Karen Grigsby Bates appears in the following:
Thursday, November 09, 2017
The second book in Ide's detective series again centers on Isaiah Quintabe. I.Q. travels back and forth to Las Vegas, where he's trying to find some gambling-addicted homefolks before the mob does.
Tuesday, October 24, 2017
A survey looks at who feels discriminated against in America. The short answer: everyone, but for different reasons. And for some, it's nothing new. NPR's Code Switch team reports.
Saturday, October 21, 2017
The anger of white fans "is what happens when black bodies don't conform to what white spectators and consumers want them to be or do or say," says Penn State assistant professor Amira Rose Davis.
Friday, September 22, 2017
Victoria & Abdul is based on a true story about Queen Victoria and Abdul Karim. He started as a servant. She made him her teacher and trusted confidante, much to the dismay of her inner circle.
Saturday, September 16, 2017
From 1967 until 1977, photographers from La Raza chronicled Chicanos in and around Los Angeles. This month, the Autry Museum of the American West is sharing some of the most powerful images.
Friday, September 01, 2017
A documentary series about black married life debuts on the Oprah Winfrey Network Saturday. It shows the ups and downs of marriage.
Tuesday, August 29, 2017
The Justice Bus is celebrating its 10th year. Over the past decade, a bus full of volunteer lawyers, counselors and translators — all part of a program called OneJustice — have rolled up and down California giving free legal counsel to low-income people on immigration and naturalization law, veterans' rights and more. The group recently visited the San Fernando Valley to help immigrants who were qualified and ready to become citizens work through a maze of paperwork.
Monday, July 17, 2017
A number of writers, editors, photographers and illustrators are still waiting to be paid by the magazine for work that was published in February. The owners say they will "honor [their] commitment."
Monday, July 17, 2017
Ebony Magazine held a beloved place in black households for more than seven decades. But like a lot of magazines, it was feeling pinched between rising costs and falling subscriptions. Ebony was sold last year to a black private equity firm that was very slow to pay its writers what they were owed. Some responded with a scathing social media campaign, EbonyOwes.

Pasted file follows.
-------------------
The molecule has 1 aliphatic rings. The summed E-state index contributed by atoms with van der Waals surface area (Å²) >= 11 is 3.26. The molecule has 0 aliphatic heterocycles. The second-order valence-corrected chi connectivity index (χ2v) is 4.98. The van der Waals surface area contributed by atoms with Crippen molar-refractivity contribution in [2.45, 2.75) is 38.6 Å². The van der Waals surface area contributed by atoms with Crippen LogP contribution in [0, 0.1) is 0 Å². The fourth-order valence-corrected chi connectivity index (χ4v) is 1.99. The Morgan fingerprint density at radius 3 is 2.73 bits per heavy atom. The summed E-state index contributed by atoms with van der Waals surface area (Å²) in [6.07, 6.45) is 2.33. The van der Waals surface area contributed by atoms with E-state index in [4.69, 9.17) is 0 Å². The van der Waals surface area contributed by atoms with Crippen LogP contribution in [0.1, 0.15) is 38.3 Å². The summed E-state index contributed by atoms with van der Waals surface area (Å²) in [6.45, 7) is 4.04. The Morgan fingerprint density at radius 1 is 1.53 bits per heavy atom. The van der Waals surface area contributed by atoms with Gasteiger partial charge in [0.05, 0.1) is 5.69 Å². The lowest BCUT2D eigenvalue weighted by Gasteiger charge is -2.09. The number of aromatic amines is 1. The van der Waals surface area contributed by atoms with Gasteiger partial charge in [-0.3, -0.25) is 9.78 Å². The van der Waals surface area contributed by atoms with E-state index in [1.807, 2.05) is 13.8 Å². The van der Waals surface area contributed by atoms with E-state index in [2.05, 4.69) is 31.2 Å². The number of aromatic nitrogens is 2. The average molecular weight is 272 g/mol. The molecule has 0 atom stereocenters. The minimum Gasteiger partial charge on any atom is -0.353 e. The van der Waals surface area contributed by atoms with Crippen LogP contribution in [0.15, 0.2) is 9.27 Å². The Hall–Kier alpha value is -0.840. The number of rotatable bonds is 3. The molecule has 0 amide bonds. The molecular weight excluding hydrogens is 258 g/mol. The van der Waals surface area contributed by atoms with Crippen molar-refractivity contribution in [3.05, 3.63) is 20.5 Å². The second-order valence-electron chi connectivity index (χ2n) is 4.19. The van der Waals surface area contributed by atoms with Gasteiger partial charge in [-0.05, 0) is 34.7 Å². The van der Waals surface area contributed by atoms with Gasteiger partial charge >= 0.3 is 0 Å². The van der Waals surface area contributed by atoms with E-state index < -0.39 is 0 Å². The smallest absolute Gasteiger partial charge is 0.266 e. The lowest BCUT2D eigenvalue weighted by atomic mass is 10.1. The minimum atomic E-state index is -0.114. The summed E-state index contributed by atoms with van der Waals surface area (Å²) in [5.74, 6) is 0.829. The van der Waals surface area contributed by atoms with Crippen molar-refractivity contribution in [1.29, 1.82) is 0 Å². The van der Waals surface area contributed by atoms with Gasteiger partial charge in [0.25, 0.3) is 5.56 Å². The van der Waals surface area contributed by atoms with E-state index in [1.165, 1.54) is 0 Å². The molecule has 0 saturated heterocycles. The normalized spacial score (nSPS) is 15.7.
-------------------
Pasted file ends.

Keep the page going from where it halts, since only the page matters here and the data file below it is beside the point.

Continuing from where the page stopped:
Monday, July 10, 2017
An exhibit at the Huntington Library shows visitors how famed science fiction writer Octavia Butler created a career for herself in a genre that had few women and even fewer African-Americans.
Saturday, June 10, 2017
Bill Maher crosses a line, Kevin Hart takes a pass on Trump, and a Cosby Kid stands up for Dr. Huxtable. Let's get to it.
Friday, June 02, 2017
Ramadan Mubarak to all. This weekend, whether or not you observe Ramadan, try to break bread with people who mean something to you.
Monday, May 29, 2017
A new biography celebrates the life and legacy of Pulitzer Prize-winning poet Gwendolyn Brooks, who wrote about ordinary black life using extraordinary language.
Friday, May 26, 2017
All sorts of people coming and going this week — out of Chicago, out of college, but not to the U.S.
Friday, May 19, 2017
Has there ever been such a week?
Friday, May 12, 2017
In this edition: posers, pretenders and passers.
Friday, May 05, 2017
Sometimes, the arc of the moral universe does bend toward justice. Even if it takes time, as was the case in South Carolina involving a white police officer and an unarmed black man.
Tuesday, May 02, 2017
The 1992 Los Angeles riots left more than 50 people dead and destroyed an estimated $1 billion in property all over the city. NPR explores how people in LA think of the riots 25 years later and why the event is still relevant.
Friday, April 28, 2017
A racial discrimination suit is filed against Fox. Is an Alabama school district getting around integration? Shea Moisture apologizes for a commercial. And, there's a new philanthropist in town.
Wednesday, April 26, 2017
In the past five years, the issue of policing — how it's done, whether it's equitable, what happens when deadly confrontations occur — has become more urgent than ever.